Reese Witherspoon’s Book Club Is Keeping Hello Sunshine on Top
Reese Witherspoon doesn’t sleep. At least that’s the consensus of her Hello Sunshine team. Since 2016, Witherspoon has been the face and founder of Hello Sunshine, an integrated media and production company focused on women, and she hasn’t taken a break since.
Through prestige dramas and high-profile ensembles (Big Little Lies, The Morning Show), Hello Sunshine has been highlighting “female authorship and agency” within all parts of storytelling around the clock. The foundation of this rapidly growing company is a community nearly a million and a half strong: Reese’s Book Club.
“She doesn’t sleep a lot, judging by the time stamps,” jokes Charlotte Koh, Hello Sunshine’s head of digital media and unscripted. Witherspoon’s Santa Monica office is filled with career memories: hiking boots from Wild, a print of Johnny and June Carter Cash, photos of herself with costars, and neat stacks of books. It makes sense that the woman known for portraying Tracy Flick and Elle Woods uses every last minute of her day.
Witherspoon is across town filming the upcoming Hulu miniseries adaptation of Celeste Ng’s Little Fires Everywhere (September 2017’s book club pick). Lauren Neustadter, Hello Sunshine’s head of film and TV, witnesses daily the actress’s commitment to reading: “If they’re changing the lighting or they’re moving the camera, you have 20 minutes. [She’ll] be like, ‘Okay, I need to knock out this manuscript. I’ve got this script. I have a book to read.’ ” Neustadter estimates that Witherspoon can take a book down in as little as 48 hours—necessary for keeping up with her community.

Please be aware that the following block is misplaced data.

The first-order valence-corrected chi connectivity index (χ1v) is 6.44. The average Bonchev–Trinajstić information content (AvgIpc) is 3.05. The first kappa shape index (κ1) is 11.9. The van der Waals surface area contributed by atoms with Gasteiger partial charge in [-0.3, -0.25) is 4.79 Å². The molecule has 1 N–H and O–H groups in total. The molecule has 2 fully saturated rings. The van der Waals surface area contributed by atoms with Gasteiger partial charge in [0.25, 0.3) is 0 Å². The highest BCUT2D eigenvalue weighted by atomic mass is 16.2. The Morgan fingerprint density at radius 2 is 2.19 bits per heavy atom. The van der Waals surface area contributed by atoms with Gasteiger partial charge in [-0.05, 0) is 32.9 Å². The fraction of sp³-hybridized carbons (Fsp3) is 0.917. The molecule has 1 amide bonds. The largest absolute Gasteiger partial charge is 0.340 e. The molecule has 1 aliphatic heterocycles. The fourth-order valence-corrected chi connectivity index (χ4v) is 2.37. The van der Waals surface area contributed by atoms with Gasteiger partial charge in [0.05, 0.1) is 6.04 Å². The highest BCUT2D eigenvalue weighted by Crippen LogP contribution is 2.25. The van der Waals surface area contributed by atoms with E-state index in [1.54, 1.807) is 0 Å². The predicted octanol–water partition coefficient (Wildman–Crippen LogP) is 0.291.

The book club was not something that the company started for Witherspoon; she was already doing it on her own.
“I started posting on Instagram in 2013,” the actress tells Fortune via email. “I wanted to share a little bit of my life with my fans, so I started posting the books that I was reading starting with Wild: From Lost to Found on the Pacific Crest Trail, which we were making the movie of at the time in addition to Gone Girl. The response was so welcoming that I decided to expand the book club to have an even greater reach in this modern age.”
Reese’s Book Club has become an essential space for stories featuring diverse women as protagonists and authors. “She has very selective taste, in terms of the fiction and nonfiction that she responds to,” Koh says. “She’s also a huge champion of women’s voices, stories told from the female perspective, and stories that will move and change the way people think about female identity…The response was so enthusiastic that [the book club] then deserved its own Instagram handle. The Hello Sunshine mission…became merged with the book club mission.”
To say that the book club has influenced Hello Sunshine’s mission to prioritize and advance female authorship is a major vote of confidence in the community. Everywhere you turn now, you’re interacting with Witherspoon’s media company. Hello Sunshine CEO Sarah Harden has been working with Witherspoon to build this seamless integration for years.
“Everything we do reflects the perspective of our consumers—that their time is precious and [that they are] busy women,” says Harden. “We relate to that [limited amount of time] as moms and working women, so the value of a trusted voice like Reese being able to say, ‘Hey, here’s something I think is worth spending your time with’ is [vital].”